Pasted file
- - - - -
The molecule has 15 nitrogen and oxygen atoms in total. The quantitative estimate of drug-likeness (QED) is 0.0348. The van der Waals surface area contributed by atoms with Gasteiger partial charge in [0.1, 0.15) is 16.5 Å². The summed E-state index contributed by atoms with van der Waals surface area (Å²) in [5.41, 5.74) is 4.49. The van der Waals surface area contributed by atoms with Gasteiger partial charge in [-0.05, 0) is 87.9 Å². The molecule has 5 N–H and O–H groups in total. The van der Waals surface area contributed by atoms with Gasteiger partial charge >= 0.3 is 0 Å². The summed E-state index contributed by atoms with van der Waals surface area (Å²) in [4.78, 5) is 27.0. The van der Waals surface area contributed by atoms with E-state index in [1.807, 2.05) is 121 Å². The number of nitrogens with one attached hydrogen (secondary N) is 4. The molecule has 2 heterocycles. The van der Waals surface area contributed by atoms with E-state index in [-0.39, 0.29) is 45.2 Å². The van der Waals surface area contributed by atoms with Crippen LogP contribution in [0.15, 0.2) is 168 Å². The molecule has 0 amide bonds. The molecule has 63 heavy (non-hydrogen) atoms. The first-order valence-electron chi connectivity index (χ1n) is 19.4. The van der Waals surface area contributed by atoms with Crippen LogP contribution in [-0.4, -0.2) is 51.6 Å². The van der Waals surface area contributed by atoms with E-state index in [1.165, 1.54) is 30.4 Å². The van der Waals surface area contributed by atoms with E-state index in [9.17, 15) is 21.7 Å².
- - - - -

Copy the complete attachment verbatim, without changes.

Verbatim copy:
The molecule has 15 nitrogen and oxygen atoms in total. The quantitative estimate of drug-likeness (QED) is 0.0348. The van der Waals surface area contributed by atoms with Gasteiger partial charge in [0.1, 0.15) is 16.5 Å². The summed E-state index contributed by atoms with van der Waals surface area (Å²) in [5.41, 5.74) is 4.49. The van der Waals surface area contributed by atoms with Gasteiger partial charge in [-0.05, 0) is 87.9 Å². The molecule has 5 N–H and O–H groups in total. The van der Waals surface area contributed by atoms with Gasteiger partial charge >= 0.3 is 0 Å². The summed E-state index contributed by atoms with van der Waals surface area (Å²) in [4.78, 5) is 27.0. The van der Waals surface area contributed by atoms with E-state index in [1.807, 2.05) is 121 Å². The number of nitrogens with one attached hydrogen (secondary N) is 4. The molecule has 2 heterocycles. The van der Waals surface area contributed by atoms with E-state index in [-0.39, 0.29) is 45.2 Å². The van der Waals surface area contributed by atoms with Crippen LogP contribution in [0.15, 0.2) is 168 Å². The molecule has 0 amide bonds. The molecule has 63 heavy (non-hydrogen) atoms. The first-order valence-electron chi connectivity index (χ1n) is 19.4. The van der Waals surface area contributed by atoms with Crippen LogP contribution in [-0.4, -0.2) is 51.6 Å². The van der Waals surface area contributed by atoms with E-state index in [1.165, 1.54) is 30.4 Å². The van der Waals surface area contributed by atoms with E-state index in [9.17, 15) is 21.7 Å².